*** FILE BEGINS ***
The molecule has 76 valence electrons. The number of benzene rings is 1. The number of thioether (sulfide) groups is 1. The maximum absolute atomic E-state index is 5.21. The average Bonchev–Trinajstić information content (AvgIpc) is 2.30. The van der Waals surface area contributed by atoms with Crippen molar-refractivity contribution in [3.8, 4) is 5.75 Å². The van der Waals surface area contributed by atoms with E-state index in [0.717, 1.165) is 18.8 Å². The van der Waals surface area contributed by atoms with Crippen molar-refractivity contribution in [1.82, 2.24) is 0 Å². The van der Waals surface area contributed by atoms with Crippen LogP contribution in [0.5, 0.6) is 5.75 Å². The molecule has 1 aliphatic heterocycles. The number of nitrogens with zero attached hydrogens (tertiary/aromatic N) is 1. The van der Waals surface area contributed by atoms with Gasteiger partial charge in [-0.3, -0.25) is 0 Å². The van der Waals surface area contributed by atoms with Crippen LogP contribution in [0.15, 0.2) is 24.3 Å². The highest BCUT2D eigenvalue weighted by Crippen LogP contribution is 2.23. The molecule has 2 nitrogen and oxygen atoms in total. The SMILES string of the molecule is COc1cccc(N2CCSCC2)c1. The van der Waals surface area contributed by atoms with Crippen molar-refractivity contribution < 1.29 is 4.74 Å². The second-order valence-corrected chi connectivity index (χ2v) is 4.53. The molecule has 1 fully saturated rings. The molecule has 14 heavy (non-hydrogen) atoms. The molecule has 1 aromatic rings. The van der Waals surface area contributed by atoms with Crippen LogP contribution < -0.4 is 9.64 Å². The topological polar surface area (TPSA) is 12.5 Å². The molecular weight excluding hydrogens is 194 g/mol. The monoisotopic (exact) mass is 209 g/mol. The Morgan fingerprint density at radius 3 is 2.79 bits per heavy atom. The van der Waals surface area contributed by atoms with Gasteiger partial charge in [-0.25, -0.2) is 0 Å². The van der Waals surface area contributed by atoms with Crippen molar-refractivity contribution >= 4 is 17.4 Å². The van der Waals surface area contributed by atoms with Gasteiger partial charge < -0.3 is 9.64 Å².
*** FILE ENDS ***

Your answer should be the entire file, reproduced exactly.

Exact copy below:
The molecule has 76 valence electrons. The number of benzene rings is 1. The number of thioether (sulfide) groups is 1. The maximum absolute atomic E-state index is 5.21. The average Bonchev–Trinajstić information content (AvgIpc) is 2.30. The van der Waals surface area contributed by atoms with Crippen molar-refractivity contribution in [3.8, 4) is 5.75 Å². The van der Waals surface area contributed by atoms with E-state index in [0.717, 1.165) is 18.8 Å². The van der Waals surface area contributed by atoms with Crippen molar-refractivity contribution in [1.82, 2.24) is 0 Å². The van der Waals surface area contributed by atoms with Crippen LogP contribution in [0.5, 0.6) is 5.75 Å². The molecule has 1 aliphatic heterocycles. The number of nitrogens with zero attached hydrogens (tertiary/aromatic N) is 1. The van der Waals surface area contributed by atoms with Gasteiger partial charge in [-0.3, -0.25) is 0 Å². The van der Waals surface area contributed by atoms with Crippen LogP contribution in [0.15, 0.2) is 24.3 Å². The highest BCUT2D eigenvalue weighted by Crippen LogP contribution is 2.23. The molecule has 2 nitrogen and oxygen atoms in total. The SMILES string of the molecule is COc1cccc(N2CCSCC2)c1. The van der Waals surface area contributed by atoms with Crippen molar-refractivity contribution < 1.29 is 4.74 Å². The second-order valence-corrected chi connectivity index (χ2v) is 4.53. The molecule has 1 fully saturated rings. The molecule has 14 heavy (non-hydrogen) atoms. The molecule has 1 aromatic rings. The van der Waals surface area contributed by atoms with Crippen LogP contribution < -0.4 is 9.64 Å². The topological polar surface area (TPSA) is 12.5 Å². The molecular weight excluding hydrogens is 194 g/mol. The monoisotopic (exact) mass is 209 g/mol. The Morgan fingerprint density at radius 3 is 2.79 bits per heavy atom. The van der Waals surface area contributed by atoms with Gasteiger partial charge in [-0.25, -0.2) is 0 Å². The van der Waals surface area contributed by atoms with Crippen molar-refractivity contribution >= 4 is 17.4 Å². The van der Waals surface area contributed by atoms with Gasteiger partial charge < -0.3 is 9.64 Å².